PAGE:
Central Bank of St. Louis

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  • Preparing to be financially independent from your parents

    Leaving the nest is a simultaneously exciting and taxing experience. You finally get to enjoy full physical independence, but what about finances? How do you prepare yourself to be financially independent when all you’ve ever known is dependence? 25 percent of teens think that they won’t be able to support themselves by their mid-20’s [1]. It’s time to take hold of your finances and become a part of that other 75 percent.

    Girl looking at cell phone surrounded by money

    Picture it.
    It may sound silly, but imagine yourself with full financial independence. For most people, this means cutting out the excess. Picture what your weekly schedule will look like without all of the unnecessary expenses. This may mean cutting out your monthly gym membership or taking a rain-check on the dinner date with your friends. It's not a fun task, but it's necessary to ensure that you aren't diving headfirst into something you may not be mentally ready for.

    Budget accordingly.
    Write down a list of everything you pay for currently, such as gas or eating out. Next, write down everything your parents pay for. This often includes car insurance, the phone bill, and a car payment. Calculate how much extra income you would need to accommodate the additional expenses from your parents. Central Bank's Money Manager tool makes it easy for you to create personalized budget and savings goals, as well as track your progress, set alerts, and view all of your accounts in one place.

    Consider getting a second job.
    If your schedule allows, a second job could be very beneficial. This could cover any leftover expenses you've absorbed from your parents that you can't afford. If your first job equips you with enough money, working a second job could be used to create an emergency fund or savings for a future investment.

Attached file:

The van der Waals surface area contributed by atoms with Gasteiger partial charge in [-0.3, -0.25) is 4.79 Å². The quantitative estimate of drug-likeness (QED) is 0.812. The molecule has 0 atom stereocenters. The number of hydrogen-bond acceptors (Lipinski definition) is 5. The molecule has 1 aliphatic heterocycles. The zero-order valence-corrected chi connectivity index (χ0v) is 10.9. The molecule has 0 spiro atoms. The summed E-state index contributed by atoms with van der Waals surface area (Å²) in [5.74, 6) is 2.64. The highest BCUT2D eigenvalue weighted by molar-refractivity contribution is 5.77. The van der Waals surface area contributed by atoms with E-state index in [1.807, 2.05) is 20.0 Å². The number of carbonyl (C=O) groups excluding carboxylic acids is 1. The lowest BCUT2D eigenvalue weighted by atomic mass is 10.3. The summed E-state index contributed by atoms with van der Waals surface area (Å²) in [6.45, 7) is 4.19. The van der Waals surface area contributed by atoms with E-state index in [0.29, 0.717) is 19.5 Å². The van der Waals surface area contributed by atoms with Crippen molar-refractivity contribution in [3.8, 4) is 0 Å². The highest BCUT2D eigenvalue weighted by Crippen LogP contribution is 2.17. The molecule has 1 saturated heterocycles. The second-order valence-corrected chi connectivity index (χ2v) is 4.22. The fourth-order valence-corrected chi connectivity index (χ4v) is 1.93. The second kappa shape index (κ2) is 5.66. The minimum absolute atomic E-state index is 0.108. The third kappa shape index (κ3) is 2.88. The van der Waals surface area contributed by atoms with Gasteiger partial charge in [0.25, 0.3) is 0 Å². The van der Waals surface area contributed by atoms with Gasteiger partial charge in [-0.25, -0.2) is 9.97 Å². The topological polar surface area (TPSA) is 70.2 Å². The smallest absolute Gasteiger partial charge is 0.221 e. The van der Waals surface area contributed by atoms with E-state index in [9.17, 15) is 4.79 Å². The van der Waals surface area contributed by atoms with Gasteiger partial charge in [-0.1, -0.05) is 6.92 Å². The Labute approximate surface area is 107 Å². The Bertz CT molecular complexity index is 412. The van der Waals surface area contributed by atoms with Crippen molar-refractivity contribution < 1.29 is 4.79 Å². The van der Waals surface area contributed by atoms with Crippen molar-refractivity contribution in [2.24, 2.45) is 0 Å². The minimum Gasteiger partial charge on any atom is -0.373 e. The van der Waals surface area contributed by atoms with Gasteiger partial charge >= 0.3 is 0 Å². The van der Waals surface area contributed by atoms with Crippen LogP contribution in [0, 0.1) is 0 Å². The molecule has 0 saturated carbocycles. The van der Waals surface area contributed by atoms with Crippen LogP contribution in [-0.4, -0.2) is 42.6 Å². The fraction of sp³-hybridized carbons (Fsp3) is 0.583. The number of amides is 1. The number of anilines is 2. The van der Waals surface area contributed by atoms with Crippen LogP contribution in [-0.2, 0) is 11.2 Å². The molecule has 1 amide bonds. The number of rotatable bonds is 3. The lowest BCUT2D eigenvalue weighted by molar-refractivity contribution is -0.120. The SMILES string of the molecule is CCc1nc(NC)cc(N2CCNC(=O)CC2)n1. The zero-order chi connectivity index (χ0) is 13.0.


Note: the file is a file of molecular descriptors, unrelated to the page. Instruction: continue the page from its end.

Set realistic goals.
    This won't happen overnight! Setting goals for yourself will create a clearer picture in your mind of what you can accomplish. For example, you can start by ranking the expenses you are taking on from lowest amount to highest amount. Make a goal to take on one expense every month until you've taken them all.

    Finally, learn from your parents.
    They're the ones who helped you reach this point, after all. Are you worried about how to pay bills or balance your checkbook? Don't be afraid to ask your parents to sit down and watch the process! More than likely, your parents have been in your exact position and they know how you feel. Educating yourself on small tasks like these will make the process seem a little less arduous.

    Financial freedom is an empowering process! It may not be easy, but it is so rewarding in the end.

    [1] Financial Independence? Today's Young People Don't Expect It Anytime Soon, Time



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